• Jones JB, Mulholland PJ. 2000. Streams and ground waters. San Diego: Academic Press, 425 p. (In the text)
  • Kamler E. 1965. Thermal conditions in mountain waters and their influence on distribution of Plecoptera and Ephemeroptera larvae. Ekol Pol 13: 1–38. (In the text)
  • Lencioni V, Spitale D. 2015. Diversity and distribution of benthic and hyporheic fauna in different stream types on an alpine glacial floodplain. Hydrobiologia 751: 73–87. [CrossRef] (In the text)
  • López-Rodríguez MJ, Tierno de Figueroa JM, Alba-Tercedor J. 2010. Comparative Study of the Nymphal biology of two coexisting species of mayflies (Insecta: Ephemeroptera) in a Mediterranean stream in Southern Europe. Int Rev Hydrobiol 95: 58–71. [CrossRef] (In the text)
  • Makjanić B. 1958. O klimi užeg područja Plitvičkih jezera. Hrvatski geografski glasnik (in Croatian): 33–34. (In the text)
  • Matoničkin I, Pavletić Z. 1961. Biljni i životinjski svijet na sedrenim slapovima jugoslavenskih krških voda. Biološki glasnik (in Croatian) 14: 105–127. (In the text)
  • Matoničkin I, Pavletić Z. 1967. Hidrologija potočnog Sistema Plitvičkih jezera i njegove ekološko-biocenološke značajke. Krš Jugoslavije, JAZU, Zagreb (in Croatian) 5: 83–126. (In the text)
  • Menetrey N, Oertli B, Sartori M, Wagner A, Lachavanne JB. 2008. Eutrophication: are mayflies (Ephemeroptera) good bioindicators for ponds ? Hydrobiologia 597: 125–135. [CrossRef] (In the text)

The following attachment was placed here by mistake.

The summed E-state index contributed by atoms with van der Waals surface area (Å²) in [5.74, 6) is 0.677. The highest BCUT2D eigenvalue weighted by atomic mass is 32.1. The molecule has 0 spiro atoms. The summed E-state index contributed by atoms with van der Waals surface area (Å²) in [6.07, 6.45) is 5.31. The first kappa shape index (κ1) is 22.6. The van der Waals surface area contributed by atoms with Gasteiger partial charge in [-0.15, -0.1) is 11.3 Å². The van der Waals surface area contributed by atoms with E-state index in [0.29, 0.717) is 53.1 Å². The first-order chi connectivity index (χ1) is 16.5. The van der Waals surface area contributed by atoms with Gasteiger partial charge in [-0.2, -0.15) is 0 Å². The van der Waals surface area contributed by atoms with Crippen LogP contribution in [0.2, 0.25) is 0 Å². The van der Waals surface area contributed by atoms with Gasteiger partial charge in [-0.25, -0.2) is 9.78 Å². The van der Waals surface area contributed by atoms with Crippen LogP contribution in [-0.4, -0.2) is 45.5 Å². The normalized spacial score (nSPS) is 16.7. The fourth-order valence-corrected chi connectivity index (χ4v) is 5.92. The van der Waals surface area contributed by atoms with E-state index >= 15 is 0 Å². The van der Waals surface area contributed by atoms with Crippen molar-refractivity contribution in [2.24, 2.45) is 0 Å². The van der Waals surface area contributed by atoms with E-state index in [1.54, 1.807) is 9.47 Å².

• Mičetić Stanković V, Jäch MA, Kučinić M. 2015. Annotated checklist of Croatian riffle beetles (Insecta: Coleoptera: Elmidae). Nat Croat 24: 93–109. [CrossRef] (In the text)
  • Mihevc A, Zupan-Hajna N, Prelovšek M. 2010. Case study from the Dinaric karst of Slovenia. In: Mihevc A, Prelovšek M, Zupan-Hajna N, eds. Introduction to the Dinaric karst. Postojna: Karst Research Institute, pp. 49–66. (In the text)
  • Miliša M, Habdija I, Primc-Habdija B, Radanović I, Matoničkin Kepčija R. 2006. The role of flow velocity in the vertical distribution of particulate organic matter on moss-covered travertine barriers of the Plitvice Lakes (Croatia). Hydrobiologia 553: 231–243. [CrossRef] (In the text)
  • Moog O. 2002. Fauna Aquatica Austriaca, Edition 2002. Wassserwirtschaftskataster, Bundesministerium für Land- und Forstwirtschaft, Umwelt und Wasserwirtschaft, Vienna. (In the text)
  • Obelić B, Horvatinčić N, Barešić J, Briansó Babinka S, Suckow A. 2005. Anthropogenic pollution in karst lake sediments (Croatia). In: Özkul M, Yaĝiz S, Jones B, eds. Proceedings of 1st International Symposium on Travertine, 179–186. (In the text)
  • Petrik M. 1961. Temperatura i kisik Plitvičkih jezera. JAZU, Zagreb, 1–37 (In Croatian). (In the text)
  • Petrin Z. 2011. Species traits predict assembly of mayfly and stonefly communities along pH gradients. Oecologia 167: 513–524. [CrossRef] [PubMed] (In the text)